Getting started with creating services
The end-to-end process for setting up the BMC Service Request Management system involves setting up a catalog of requestable service offerings from which your users can select and submit a service request. Examples of services requests include reporting issues with IT systems, requesting changes to employee data, and onboarding new employees.
When you are ready to start creating services, review the information in Guidelines for designing services. Make sure that you have completed all of the configuration steps required for the application, as described in Configuring after installation.
Before you begin using the application, ask yourself what services users will be requesting. In BMC Service Request Management, these services are defined in service request definitions (SRDs).
You can start by listing all the user requests your company might have, and then organize the user requests into categories. For example, an IT category might include a service for setting up a new employee's computer, phone, and email. A Facilities category might include a service for moving an office or replacing a broken light bulb.
You must also analyze your processes and roles. For example, do certain kinds of requests require approvals? From whom? Are certain kinds of requests handled by a specific support group?
For more information, see What is BMC Service Request Management? .
Set up user roles and permissions
You must set up users, and assign these users to the appropriate permissions and functional roles. You can also associate them with the appropriate support groups, if necessary. BMC Service Request Management includes some predefined roles. Additionally, set up permissions for users and groups to ensure that the appropriate people have access to the forms.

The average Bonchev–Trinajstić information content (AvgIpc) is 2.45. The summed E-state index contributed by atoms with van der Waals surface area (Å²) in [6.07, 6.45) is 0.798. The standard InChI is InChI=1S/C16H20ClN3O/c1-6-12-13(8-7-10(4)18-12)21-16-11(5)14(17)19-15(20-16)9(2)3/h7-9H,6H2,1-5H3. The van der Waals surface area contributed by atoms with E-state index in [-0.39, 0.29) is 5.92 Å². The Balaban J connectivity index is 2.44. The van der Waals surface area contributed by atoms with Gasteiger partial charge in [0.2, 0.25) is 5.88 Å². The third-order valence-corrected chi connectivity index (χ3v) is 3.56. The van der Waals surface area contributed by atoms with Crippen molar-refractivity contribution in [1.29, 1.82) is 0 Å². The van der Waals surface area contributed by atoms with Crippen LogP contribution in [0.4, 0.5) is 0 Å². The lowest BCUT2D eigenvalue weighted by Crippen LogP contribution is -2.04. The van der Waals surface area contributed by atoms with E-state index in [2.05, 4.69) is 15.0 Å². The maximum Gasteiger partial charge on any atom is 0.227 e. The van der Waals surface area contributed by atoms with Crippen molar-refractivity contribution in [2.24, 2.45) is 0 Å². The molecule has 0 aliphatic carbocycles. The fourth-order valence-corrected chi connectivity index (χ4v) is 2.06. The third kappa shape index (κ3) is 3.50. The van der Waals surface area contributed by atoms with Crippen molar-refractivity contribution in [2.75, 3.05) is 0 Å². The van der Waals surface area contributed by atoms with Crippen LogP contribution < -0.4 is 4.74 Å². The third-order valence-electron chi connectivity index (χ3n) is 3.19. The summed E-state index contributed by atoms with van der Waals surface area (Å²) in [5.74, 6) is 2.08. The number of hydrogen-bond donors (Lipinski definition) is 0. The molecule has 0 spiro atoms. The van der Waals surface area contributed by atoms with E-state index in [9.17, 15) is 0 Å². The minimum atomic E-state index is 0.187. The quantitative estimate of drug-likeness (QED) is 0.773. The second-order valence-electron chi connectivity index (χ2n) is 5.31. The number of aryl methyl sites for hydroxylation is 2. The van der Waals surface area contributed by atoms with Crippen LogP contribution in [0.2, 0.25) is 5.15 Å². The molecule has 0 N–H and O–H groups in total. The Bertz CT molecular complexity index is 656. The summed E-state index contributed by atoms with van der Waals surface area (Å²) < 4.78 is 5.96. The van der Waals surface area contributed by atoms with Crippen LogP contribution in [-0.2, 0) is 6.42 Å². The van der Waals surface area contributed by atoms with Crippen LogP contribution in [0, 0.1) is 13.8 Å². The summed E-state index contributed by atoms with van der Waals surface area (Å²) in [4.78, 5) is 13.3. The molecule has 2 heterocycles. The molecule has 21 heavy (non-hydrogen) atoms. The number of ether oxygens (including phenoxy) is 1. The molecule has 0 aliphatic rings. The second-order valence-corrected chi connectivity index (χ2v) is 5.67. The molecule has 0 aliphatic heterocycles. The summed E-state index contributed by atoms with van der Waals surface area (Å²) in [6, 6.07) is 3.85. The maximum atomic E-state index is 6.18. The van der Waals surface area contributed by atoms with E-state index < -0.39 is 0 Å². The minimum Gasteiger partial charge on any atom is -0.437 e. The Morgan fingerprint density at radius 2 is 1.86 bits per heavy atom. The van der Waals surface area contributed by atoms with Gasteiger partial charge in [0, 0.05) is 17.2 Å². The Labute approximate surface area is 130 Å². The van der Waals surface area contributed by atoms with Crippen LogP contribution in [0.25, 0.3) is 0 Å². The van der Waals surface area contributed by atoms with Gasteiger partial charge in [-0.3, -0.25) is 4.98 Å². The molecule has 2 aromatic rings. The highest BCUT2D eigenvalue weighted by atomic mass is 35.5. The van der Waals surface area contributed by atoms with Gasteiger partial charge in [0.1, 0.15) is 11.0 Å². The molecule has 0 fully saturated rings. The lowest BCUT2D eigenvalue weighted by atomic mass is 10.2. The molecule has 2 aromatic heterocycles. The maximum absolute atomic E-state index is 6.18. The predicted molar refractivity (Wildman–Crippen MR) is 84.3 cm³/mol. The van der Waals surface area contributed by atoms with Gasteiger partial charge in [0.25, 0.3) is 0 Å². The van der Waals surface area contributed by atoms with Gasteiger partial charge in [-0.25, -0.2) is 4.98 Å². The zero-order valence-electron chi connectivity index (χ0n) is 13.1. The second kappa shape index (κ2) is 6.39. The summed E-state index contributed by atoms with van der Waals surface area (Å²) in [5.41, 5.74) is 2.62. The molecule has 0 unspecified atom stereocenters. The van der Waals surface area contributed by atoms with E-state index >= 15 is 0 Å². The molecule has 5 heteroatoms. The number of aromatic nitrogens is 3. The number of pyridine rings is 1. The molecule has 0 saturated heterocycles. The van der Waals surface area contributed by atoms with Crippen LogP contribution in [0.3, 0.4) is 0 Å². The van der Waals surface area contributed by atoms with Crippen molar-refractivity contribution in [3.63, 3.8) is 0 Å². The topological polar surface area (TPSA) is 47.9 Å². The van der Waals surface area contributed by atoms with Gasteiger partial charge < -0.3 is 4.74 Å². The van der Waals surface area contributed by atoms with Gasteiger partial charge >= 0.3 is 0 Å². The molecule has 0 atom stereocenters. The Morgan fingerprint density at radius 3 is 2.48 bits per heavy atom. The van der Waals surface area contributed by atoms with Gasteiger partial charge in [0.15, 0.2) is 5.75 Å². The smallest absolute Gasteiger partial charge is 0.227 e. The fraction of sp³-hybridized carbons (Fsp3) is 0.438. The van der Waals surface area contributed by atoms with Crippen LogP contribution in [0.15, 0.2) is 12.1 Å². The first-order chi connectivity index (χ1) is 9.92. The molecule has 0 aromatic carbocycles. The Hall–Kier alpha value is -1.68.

You must also set up approvers in the People form. Setting up approvers allows service request definitions (SRDs) to be approved before they are made available to users on the Request Entry console. After approvers are set up, you can also set up an approval process for service requests submitted by users.
For more information, see the following topics:
- User goals and features
- Roles and permission groups in BMC Service Request Management
- User access to application consoles and functions
- Creating individual and group approvers
Configure navigational categories
You must configure the navigation categories for the services that you want to provide. Users can browse these categories when searching for requests. The categories can also be used to route the assignment of support staff for the request.
For more information, see Configuring navigational categories.
Create building blocks for the request fulfillment process (templates and AOTs)
The building blocks of the fulfillment process are application templates and application object templates (AOTs). Application templates are also known as application fulfillment templates because you create them from the underlying applications that fulfill their tasks. For example, you can create:
- Work order templates with the BMC Work Order Management application
- Change templates with the BMC Change Management application
- Incident templates with the BMC Incident Management application
An AOT defines a process step within a PDT. In an AOT, you can specify an application template to pre-populate fields in the fulfillment record when a request is created.
For more information, see the following topics:
- Creating templates (BMC Remedy ITSM documentation)
Define fulfillment processes (PDTs)
You define fulfillment processes by creating process definition templates (PDTs). A PDT defines one or more processes, and must contain at least one AOT. Each AOT defines a process step.